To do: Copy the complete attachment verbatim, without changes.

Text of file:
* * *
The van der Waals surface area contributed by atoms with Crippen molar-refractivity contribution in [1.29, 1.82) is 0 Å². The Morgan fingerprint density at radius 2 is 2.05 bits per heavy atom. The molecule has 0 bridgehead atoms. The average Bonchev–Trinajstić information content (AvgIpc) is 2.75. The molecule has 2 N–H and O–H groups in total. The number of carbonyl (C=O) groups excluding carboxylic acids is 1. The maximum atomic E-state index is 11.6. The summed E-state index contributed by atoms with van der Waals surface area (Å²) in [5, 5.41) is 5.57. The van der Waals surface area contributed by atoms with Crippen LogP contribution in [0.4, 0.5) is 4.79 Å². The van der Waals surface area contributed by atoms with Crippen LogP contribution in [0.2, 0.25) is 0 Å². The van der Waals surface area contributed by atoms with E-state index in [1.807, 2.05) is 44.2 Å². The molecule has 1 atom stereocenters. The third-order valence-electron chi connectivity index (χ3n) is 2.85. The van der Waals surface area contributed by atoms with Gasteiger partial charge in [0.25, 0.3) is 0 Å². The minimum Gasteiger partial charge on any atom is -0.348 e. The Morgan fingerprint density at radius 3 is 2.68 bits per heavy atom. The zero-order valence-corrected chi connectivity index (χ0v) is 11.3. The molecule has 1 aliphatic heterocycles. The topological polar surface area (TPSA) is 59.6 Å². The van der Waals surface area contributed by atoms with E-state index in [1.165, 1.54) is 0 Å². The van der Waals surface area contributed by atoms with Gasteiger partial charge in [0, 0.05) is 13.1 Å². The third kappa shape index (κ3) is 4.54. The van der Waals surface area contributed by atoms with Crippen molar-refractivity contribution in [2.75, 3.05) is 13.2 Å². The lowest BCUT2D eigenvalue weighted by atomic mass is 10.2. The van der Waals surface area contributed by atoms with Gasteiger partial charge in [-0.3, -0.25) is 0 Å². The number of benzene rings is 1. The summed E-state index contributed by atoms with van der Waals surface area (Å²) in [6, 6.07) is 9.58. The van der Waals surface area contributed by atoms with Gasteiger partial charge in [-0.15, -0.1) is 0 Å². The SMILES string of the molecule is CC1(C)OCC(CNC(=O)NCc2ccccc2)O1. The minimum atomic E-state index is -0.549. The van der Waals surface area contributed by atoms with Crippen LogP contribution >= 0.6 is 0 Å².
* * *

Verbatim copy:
The van der Waals surface area contributed by atoms with Crippen molar-refractivity contribution in [1.29, 1.82) is 0 Å². The Morgan fingerprint density at radius 2 is 2.05 bits per heavy atom. The molecule has 0 bridgehead atoms. The average Bonchev–Trinajstić information content (AvgIpc) is 2.75. The molecule has 2 N–H and O–H groups in total. The number of carbonyl (C=O) groups excluding carboxylic acids is 1. The maximum atomic E-state index is 11.6. The summed E-state index contributed by atoms with van der Waals surface area (Å²) in [5, 5.41) is 5.57. The van der Waals surface area contributed by atoms with Crippen LogP contribution in [0.4, 0.5) is 4.79 Å². The van der Waals surface area contributed by atoms with Crippen LogP contribution in [0.2, 0.25) is 0 Å². The van der Waals surface area contributed by atoms with E-state index in [1.807, 2.05) is 44.2 Å². The molecule has 1 atom stereocenters. The third-order valence-electron chi connectivity index (χ3n) is 2.85. The van der Waals surface area contributed by atoms with Gasteiger partial charge in [0.25, 0.3) is 0 Å². The minimum Gasteiger partial charge on any atom is -0.348 e. The Morgan fingerprint density at radius 3 is 2.68 bits per heavy atom. The zero-order valence-corrected chi connectivity index (χ0v) is 11.3. The molecule has 1 aliphatic heterocycles. The topological polar surface area (TPSA) is 59.6 Å². The van der Waals surface area contributed by atoms with E-state index in [1.165, 1.54) is 0 Å². The van der Waals surface area contributed by atoms with Gasteiger partial charge in [0, 0.05) is 13.1 Å². The third kappa shape index (κ3) is 4.54. The van der Waals surface area contributed by atoms with Crippen molar-refractivity contribution in [2.75, 3.05) is 13.2 Å². The lowest BCUT2D eigenvalue weighted by atomic mass is 10.2. The van der Waals surface area contributed by atoms with Gasteiger partial charge in [-0.3, -0.25) is 0 Å². The number of benzene rings is 1. The summed E-state index contributed by atoms with van der Waals surface area (Å²) in [6, 6.07) is 9.58. The van der Waals surface area contributed by atoms with Gasteiger partial charge in [-0.15, -0.1) is 0 Å². The SMILES string of the molecule is CC1(C)OCC(CNC(=O)NCc2ccccc2)O1. The minimum atomic E-state index is -0.549. The van der Waals surface area contributed by atoms with Crippen LogP contribution >= 0.6 is 0 Å².